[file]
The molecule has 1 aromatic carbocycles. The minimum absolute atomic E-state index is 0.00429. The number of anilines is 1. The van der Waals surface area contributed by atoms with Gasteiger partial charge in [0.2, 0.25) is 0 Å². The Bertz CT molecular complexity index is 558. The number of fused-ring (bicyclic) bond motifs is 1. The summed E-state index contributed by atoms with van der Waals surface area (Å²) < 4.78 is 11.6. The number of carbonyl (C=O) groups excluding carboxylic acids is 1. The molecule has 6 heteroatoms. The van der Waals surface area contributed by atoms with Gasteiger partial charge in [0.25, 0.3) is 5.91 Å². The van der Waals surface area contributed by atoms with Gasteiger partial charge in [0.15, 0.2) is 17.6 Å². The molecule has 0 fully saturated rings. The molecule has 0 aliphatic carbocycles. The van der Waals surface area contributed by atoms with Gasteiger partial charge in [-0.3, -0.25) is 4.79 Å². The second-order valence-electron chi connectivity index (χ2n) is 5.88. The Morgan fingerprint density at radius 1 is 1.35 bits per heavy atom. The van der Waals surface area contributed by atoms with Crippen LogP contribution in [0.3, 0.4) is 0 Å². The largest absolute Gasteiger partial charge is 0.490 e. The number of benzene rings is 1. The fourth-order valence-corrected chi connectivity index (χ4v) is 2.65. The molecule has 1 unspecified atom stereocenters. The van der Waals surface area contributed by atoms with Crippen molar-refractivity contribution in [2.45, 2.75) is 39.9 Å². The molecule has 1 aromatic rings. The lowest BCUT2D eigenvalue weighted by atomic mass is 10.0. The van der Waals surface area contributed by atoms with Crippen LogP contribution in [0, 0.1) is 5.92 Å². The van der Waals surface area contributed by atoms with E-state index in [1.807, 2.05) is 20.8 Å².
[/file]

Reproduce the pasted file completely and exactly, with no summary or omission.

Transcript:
The molecule has 1 aromatic carbocycles. The minimum absolute atomic E-state index is 0.00429. The number of anilines is 1. The van der Waals surface area contributed by atoms with Gasteiger partial charge in [0.2, 0.25) is 0 Å². The Bertz CT molecular complexity index is 558. The number of fused-ring (bicyclic) bond motifs is 1. The summed E-state index contributed by atoms with van der Waals surface area (Å²) < 4.78 is 11.6. The number of carbonyl (C=O) groups excluding carboxylic acids is 1. The molecule has 6 heteroatoms. The van der Waals surface area contributed by atoms with Gasteiger partial charge in [0.25, 0.3) is 5.91 Å². The van der Waals surface area contributed by atoms with Gasteiger partial charge in [0.15, 0.2) is 17.6 Å². The molecule has 0 fully saturated rings. The molecule has 0 aliphatic carbocycles. The van der Waals surface area contributed by atoms with Gasteiger partial charge in [-0.3, -0.25) is 4.79 Å². The second-order valence-electron chi connectivity index (χ2n) is 5.88. The Morgan fingerprint density at radius 1 is 1.35 bits per heavy atom. The van der Waals surface area contributed by atoms with Crippen LogP contribution in [0.3, 0.4) is 0 Å². The largest absolute Gasteiger partial charge is 0.490 e. The number of benzene rings is 1. The fourth-order valence-corrected chi connectivity index (χ4v) is 2.65. The molecule has 1 unspecified atom stereocenters. The van der Waals surface area contributed by atoms with Crippen molar-refractivity contribution in [2.45, 2.75) is 39.9 Å². The molecule has 1 aromatic rings. The lowest BCUT2D eigenvalue weighted by atomic mass is 10.0. The van der Waals surface area contributed by atoms with Crippen LogP contribution in [0, 0.1) is 5.92 Å². The van der Waals surface area contributed by atoms with E-state index in [1.807, 2.05) is 20.8 Å².